At breakfast, the weather service called for a one-percent chance of snow. Why would they consider that a chance at all? Why not just round to zero? We laughed about it as we wolfed down toast and eggs. After months of drought and no indication from long-term weather forecasts, there was no way it would snow today. We finished our breakfast, got into the car, and drove out to the trailhead. We had in mind to climb Mount Tallac, one of the more prominent and recognizable peaks of the Tahoe area and Desolation Wilderness.
We’ve had three years of drought in California, and the snowpack is at record lows for late January, but Lance, George, and I were determined to have some mountain fun anyway. We packed our car, filled our mugs with coffee, and headed for the hills. The day’s agenda was fluid, but we had in mind to climb Round Top and the taller of The Sisters depending on snow conditions.
Today was the big day. Everything else we had done on this trip was only a warm-up to today. We rolled out of our sleeping bags, threw some food into our backpacks, and hiked out of the portal. Tons of people were already on the trail, headlamps bobbing up and down the trail in the dark. The nervous excitement was palpable.
We woke up late, thinking that Dunderberg Peak would be a quick morning hike. Not much higher than 12,000 feet, we figured it’d be a short scramble to the top and that we would get back in time to lounge around camp for a few hours before dinner. As is typical, though, this hike turned into a bear of a day.
We woke up to large pieces of ice on our tent. It was cold, but the rain had stopped. We packed up camp and hiked back across the tundra to the road. It was too early and cold to wait for a bus, so we walked the three or four miles West to the Eielson Visitor Center. Here we sat for an hour, warming our bones and resting up for the remainder of our hike. For a few moments the clouds broke, and we could see Denali (Mount McKinley). Above the snowy peaks sat clouds, and above the clouds stood the highest peak in North America. It was a sight to behold.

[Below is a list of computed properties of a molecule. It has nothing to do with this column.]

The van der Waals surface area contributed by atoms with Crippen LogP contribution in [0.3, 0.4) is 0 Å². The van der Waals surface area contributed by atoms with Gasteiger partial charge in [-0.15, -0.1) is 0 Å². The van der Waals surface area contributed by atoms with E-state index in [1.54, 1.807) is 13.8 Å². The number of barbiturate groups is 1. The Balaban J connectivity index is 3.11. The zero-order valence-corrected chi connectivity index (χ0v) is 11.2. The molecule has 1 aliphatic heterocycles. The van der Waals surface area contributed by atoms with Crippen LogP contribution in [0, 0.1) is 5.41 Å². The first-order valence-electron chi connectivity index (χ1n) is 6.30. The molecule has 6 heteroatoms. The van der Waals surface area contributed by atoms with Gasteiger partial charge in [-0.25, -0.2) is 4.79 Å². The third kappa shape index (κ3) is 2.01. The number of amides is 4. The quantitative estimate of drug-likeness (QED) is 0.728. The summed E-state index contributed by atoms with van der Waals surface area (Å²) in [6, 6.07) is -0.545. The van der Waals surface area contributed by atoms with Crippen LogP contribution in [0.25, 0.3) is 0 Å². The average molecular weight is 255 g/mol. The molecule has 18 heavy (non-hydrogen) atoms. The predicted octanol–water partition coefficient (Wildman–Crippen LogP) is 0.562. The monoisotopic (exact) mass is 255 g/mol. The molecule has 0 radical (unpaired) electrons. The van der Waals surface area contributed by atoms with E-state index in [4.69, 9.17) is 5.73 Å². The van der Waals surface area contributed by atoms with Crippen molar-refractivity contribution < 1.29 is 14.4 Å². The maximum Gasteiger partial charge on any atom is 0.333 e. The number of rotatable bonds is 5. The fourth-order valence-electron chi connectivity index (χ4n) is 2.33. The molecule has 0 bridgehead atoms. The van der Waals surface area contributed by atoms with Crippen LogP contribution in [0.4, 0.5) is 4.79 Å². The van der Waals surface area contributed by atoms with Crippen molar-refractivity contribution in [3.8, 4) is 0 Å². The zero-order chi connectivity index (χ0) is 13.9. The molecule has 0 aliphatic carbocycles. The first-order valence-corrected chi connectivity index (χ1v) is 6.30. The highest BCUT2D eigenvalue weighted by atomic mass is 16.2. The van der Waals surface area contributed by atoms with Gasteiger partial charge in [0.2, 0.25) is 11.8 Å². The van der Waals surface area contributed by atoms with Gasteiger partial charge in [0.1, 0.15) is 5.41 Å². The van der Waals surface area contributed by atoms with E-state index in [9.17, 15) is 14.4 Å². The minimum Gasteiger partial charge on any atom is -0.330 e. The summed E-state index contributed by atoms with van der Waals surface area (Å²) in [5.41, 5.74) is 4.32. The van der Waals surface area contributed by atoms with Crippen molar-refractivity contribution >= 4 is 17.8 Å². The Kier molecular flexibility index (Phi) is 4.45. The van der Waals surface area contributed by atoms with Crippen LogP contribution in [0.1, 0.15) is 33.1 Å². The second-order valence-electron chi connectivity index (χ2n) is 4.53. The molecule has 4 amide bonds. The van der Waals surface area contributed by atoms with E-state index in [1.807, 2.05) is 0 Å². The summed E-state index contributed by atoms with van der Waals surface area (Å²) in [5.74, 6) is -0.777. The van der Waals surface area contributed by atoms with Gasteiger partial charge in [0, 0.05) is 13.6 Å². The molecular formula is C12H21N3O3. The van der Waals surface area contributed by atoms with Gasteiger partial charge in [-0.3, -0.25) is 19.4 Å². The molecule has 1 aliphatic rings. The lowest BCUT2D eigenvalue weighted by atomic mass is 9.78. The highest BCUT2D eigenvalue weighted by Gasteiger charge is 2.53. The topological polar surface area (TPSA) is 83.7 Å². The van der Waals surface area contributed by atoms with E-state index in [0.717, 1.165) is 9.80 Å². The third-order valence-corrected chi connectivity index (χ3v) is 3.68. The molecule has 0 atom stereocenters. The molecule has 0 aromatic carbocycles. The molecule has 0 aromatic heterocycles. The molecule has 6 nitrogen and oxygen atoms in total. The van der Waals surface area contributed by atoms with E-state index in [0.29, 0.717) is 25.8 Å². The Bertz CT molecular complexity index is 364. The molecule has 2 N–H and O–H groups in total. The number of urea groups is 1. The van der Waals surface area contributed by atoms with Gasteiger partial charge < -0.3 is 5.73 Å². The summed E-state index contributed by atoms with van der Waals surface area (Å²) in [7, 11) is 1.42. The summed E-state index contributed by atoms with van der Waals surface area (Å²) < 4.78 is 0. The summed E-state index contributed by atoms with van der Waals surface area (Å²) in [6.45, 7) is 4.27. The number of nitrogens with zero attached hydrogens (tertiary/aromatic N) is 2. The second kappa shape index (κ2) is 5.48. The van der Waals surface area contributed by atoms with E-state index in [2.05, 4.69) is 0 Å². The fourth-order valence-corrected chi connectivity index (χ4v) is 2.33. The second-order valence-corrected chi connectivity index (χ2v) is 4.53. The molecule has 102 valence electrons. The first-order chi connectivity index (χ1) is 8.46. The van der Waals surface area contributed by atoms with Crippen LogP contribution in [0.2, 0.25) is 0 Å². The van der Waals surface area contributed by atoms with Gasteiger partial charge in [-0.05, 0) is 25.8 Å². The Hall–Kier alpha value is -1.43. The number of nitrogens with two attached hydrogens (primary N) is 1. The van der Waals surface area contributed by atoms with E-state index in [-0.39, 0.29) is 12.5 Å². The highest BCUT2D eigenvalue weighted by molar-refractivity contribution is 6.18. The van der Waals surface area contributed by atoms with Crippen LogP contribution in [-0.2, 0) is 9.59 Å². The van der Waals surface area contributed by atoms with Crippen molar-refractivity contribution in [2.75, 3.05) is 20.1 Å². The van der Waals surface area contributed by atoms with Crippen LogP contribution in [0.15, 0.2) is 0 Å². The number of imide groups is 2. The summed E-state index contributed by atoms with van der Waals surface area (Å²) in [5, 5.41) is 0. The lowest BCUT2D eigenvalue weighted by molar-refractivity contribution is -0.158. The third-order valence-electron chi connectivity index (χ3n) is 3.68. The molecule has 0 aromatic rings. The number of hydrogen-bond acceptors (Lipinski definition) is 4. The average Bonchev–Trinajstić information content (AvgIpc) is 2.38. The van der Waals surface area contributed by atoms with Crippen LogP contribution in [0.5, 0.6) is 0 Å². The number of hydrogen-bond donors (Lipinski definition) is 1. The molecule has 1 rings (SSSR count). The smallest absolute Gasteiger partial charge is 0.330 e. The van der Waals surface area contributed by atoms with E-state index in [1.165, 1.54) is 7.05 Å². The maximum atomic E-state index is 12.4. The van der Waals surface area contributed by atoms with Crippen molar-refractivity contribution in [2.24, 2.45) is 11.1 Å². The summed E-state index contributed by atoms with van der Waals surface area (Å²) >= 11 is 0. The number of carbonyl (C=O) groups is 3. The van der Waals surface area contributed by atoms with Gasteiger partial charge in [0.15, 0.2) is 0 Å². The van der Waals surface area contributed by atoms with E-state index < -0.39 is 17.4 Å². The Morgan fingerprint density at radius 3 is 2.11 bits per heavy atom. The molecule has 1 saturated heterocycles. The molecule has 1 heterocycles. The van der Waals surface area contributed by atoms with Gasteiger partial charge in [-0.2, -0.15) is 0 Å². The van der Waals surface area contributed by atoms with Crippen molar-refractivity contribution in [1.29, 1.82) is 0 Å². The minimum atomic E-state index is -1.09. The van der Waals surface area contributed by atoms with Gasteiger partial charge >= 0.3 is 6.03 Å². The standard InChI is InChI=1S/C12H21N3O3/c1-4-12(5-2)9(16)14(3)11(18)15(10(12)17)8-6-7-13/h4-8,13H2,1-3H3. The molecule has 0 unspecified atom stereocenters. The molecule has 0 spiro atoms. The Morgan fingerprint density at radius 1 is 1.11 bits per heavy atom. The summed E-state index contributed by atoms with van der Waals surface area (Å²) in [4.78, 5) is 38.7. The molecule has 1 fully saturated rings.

After years of dreaming, Jon and I finally bought plane tickets to Alaska. Our original plan was to hike into the Chugach Mountains outside of Anchorage, but a week before our trip we threw that plan out. Instead, we’d hike through the larger, more wild, more remote Denali National Park. Of course, getting from California to the backcountry of the Alaskan interior is a complicated logistical affair. One does not simply walk into the Alaska Range.
After spending four days at altitude, the last two days were a breeze. Thinking the climb from LeConte Canyon up to Dusy Basin would take all day, we got up pretty early. Since the climb was all on trail, unlike the hike over Lamarck Col a few days prior, we had a pretty easy time with this one.
Friends have told me that Evolution Basin is the most scenic area in the Sierra Nevada. Nick, Tyler, and I spent the previous day slogging for twelve hours cross-country in order to spend two days cruising through this area at a leisurely pace. We spent day three of our trip strolling through most of the basin from Evolution Lake to Wanda Lake, stopping frequently to snack or just to take it all in. I’ll let the pictures speak for themselves.
Some would call me a masochist. I beam a special grin after a three-hour run. Endorphins rush through my body after a full day’s worth of cross-country hiking. I like to make people think I’m hardcore. I like it when people think I’m crazy. To be honest, though, it’s no sense of courage, stamina, or even self-punishment that drives me into these grueling, overly-ambitious outings. It’s simply poor planning. I’m a perennial overestimator. Such was the case for this trip with Nick and Tyler out of Bishop into the High Sierra.
The Desolation Wilderness contains some of the most rugged terrain in the Lake Tahoe basin. The high peaks, Mount Price, Mount Agassiz, and Pyramid Peak, are some of the most barren, rocky, and technical places in the area. I’ve wanted for a few years to do a high traverse of these peaks in a day. Thousands of feet of elevation and miles of talus scrambling would make it a long, albeit satisfying, day for George, Lance, and me.